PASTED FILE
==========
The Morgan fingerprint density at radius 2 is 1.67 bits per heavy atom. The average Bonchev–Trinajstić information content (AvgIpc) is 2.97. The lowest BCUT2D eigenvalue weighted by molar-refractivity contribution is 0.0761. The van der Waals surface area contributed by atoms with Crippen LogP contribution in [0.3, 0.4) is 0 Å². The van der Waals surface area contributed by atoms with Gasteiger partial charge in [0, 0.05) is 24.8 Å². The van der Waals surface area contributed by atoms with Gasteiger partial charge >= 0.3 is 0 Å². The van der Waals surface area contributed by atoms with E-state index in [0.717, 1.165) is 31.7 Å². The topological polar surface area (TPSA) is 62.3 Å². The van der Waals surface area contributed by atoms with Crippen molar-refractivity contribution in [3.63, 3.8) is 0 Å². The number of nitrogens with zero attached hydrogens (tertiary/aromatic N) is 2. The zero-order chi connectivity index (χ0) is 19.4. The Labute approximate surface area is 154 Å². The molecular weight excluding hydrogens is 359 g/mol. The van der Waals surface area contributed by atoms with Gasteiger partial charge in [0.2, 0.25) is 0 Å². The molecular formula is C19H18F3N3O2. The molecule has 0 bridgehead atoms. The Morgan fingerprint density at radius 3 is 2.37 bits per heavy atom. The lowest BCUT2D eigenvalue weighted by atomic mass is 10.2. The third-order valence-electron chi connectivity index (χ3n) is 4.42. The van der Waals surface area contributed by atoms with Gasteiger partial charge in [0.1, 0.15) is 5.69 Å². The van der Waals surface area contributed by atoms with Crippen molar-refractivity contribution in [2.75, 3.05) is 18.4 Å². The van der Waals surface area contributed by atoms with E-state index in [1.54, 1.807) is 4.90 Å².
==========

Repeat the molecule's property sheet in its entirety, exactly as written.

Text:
The Morgan fingerprint density at radius 2 is 1.67 bits per heavy atom. The average Bonchev–Trinajstić information content (AvgIpc) is 2.97. The lowest BCUT2D eigenvalue weighted by molar-refractivity contribution is 0.0761. The van der Waals surface area contributed by atoms with Crippen LogP contribution in [0.3, 0.4) is 0 Å². The van der Waals surface area contributed by atoms with Gasteiger partial charge in [0, 0.05) is 24.8 Å². The van der Waals surface area contributed by atoms with Gasteiger partial charge >= 0.3 is 0 Å². The van der Waals surface area contributed by atoms with E-state index in [0.717, 1.165) is 31.7 Å². The topological polar surface area (TPSA) is 62.3 Å². The van der Waals surface area contributed by atoms with Crippen molar-refractivity contribution in [3.63, 3.8) is 0 Å². The number of nitrogens with zero attached hydrogens (tertiary/aromatic N) is 2. The zero-order chi connectivity index (χ0) is 19.4. The Labute approximate surface area is 154 Å². The molecular weight excluding hydrogens is 359 g/mol. The van der Waals surface area contributed by atoms with Gasteiger partial charge in [0.2, 0.25) is 0 Å². The molecular formula is C19H18F3N3O2. The molecule has 0 bridgehead atoms. The Morgan fingerprint density at radius 3 is 2.37 bits per heavy atom. The lowest BCUT2D eigenvalue weighted by atomic mass is 10.2. The third-order valence-electron chi connectivity index (χ3n) is 4.42. The van der Waals surface area contributed by atoms with Gasteiger partial charge in [0.1, 0.15) is 5.69 Å². The van der Waals surface area contributed by atoms with Crippen molar-refractivity contribution in [2.75, 3.05) is 18.4 Å². The van der Waals surface area contributed by atoms with E-state index in [1.54, 1.807) is 4.90 Å².